Washington (CNN) - Former House Speaker Newt Gingrich's spokesman Rick Tyler confirmed to CNN Wednesday that the presidential hopeful's campaign trail absence was because of a "planned vacation" with his wife, Callista.
With no warning, Gingrich fell off the Republican presidential candidate radar after his last public appearance on May 27th in Columbia, South Carolina. The timing fueled speculation about his candidacy because it was so soon after he made comments on House Budget chairman Paul Ryan's Medicare voucher plan that incited the conservative base.
Read Wolf Blitzer's take here.
Then a post on a shipliner review website called "Cruise Critic" listed the Gingrich couple as passengers (along with 1960s mod model Twiggy) on a cruise ship called the Seabourn Odyssey. That post piqued reporters' interest.
Although Tyler would not elaborate to CNN on Gingrich's whereabouts, in a similar query from Politico's Ben Smith, Tyler answered, "αριθ. Σχ?λιο," which Smith interpreted as "No comment" in Greek.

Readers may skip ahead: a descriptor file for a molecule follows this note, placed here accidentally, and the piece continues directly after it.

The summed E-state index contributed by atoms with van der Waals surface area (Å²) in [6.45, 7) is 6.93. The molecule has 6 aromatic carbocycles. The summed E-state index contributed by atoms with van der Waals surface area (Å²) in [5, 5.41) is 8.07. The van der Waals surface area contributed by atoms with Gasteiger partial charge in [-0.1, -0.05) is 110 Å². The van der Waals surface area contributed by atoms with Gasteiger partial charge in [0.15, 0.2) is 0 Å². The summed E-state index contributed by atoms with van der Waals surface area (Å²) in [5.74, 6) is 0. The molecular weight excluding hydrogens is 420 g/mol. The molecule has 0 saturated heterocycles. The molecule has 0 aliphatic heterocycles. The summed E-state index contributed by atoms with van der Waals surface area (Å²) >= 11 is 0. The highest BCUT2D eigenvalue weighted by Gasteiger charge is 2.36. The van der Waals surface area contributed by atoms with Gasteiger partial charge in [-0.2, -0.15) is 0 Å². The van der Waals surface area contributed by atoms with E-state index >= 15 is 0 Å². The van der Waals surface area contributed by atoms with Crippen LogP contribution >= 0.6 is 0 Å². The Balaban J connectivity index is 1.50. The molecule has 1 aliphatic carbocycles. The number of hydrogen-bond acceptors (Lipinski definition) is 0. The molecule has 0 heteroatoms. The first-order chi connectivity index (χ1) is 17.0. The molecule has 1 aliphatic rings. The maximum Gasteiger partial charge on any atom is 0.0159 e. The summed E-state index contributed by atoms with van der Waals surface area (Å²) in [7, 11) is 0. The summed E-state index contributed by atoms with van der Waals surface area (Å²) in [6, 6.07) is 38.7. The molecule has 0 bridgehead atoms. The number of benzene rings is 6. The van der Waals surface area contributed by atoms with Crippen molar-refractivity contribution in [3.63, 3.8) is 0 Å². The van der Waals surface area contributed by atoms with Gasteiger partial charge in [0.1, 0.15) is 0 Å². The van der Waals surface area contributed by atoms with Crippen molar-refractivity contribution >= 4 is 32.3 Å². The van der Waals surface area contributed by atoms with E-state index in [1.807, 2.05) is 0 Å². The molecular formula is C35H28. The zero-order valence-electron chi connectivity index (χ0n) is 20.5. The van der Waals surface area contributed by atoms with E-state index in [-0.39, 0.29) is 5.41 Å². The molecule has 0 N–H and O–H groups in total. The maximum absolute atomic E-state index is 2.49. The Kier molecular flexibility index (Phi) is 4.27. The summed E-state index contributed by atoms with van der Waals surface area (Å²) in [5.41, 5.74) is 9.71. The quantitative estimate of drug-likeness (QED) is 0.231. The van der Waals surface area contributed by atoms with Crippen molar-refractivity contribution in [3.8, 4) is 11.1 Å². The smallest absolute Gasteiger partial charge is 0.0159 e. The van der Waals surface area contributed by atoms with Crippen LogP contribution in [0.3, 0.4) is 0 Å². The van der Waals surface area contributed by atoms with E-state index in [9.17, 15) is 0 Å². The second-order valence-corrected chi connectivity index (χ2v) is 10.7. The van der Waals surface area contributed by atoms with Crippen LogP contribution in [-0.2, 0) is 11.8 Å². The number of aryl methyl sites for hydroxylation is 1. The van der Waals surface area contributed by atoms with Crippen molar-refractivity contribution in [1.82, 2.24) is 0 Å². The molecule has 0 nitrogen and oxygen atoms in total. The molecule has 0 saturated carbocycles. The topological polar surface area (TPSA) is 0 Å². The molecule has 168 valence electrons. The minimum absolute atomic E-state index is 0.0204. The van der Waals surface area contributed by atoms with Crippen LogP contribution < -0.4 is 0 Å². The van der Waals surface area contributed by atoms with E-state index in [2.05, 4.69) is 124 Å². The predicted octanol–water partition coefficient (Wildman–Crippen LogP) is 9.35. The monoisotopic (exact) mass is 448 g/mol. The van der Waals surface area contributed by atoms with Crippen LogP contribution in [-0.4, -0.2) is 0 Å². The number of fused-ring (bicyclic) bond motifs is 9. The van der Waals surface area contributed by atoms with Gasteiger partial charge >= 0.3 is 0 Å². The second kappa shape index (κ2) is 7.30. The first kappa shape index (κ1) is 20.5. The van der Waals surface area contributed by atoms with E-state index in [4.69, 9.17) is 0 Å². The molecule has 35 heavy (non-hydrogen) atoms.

Previous itineraries are no longer available online, but also per Smith, "the ship departed from Piraeus, Greece on May 30th and docked in Istanbul, Turkey today, with stops along the way in Mylos, Patmos, Rhodes, and Mykonos."
The Seabourn Odyssey describes the ship and its accommodations with words like "luxury," "stunning," "expansive," "lavish" and "curated." Future cruises on the ship start at $2,699.
Along with the revelation that Gingrich maintained a hefty credit line at the jeweler Tiffany's, such travel accommodations give traction to the storyline that Gingrich lives as an "elitist," a label he has often used to describe liberals, politicians, judges and the media.
Gingrich returns to the trail today at an open media event in Hudson, New Hampshire.
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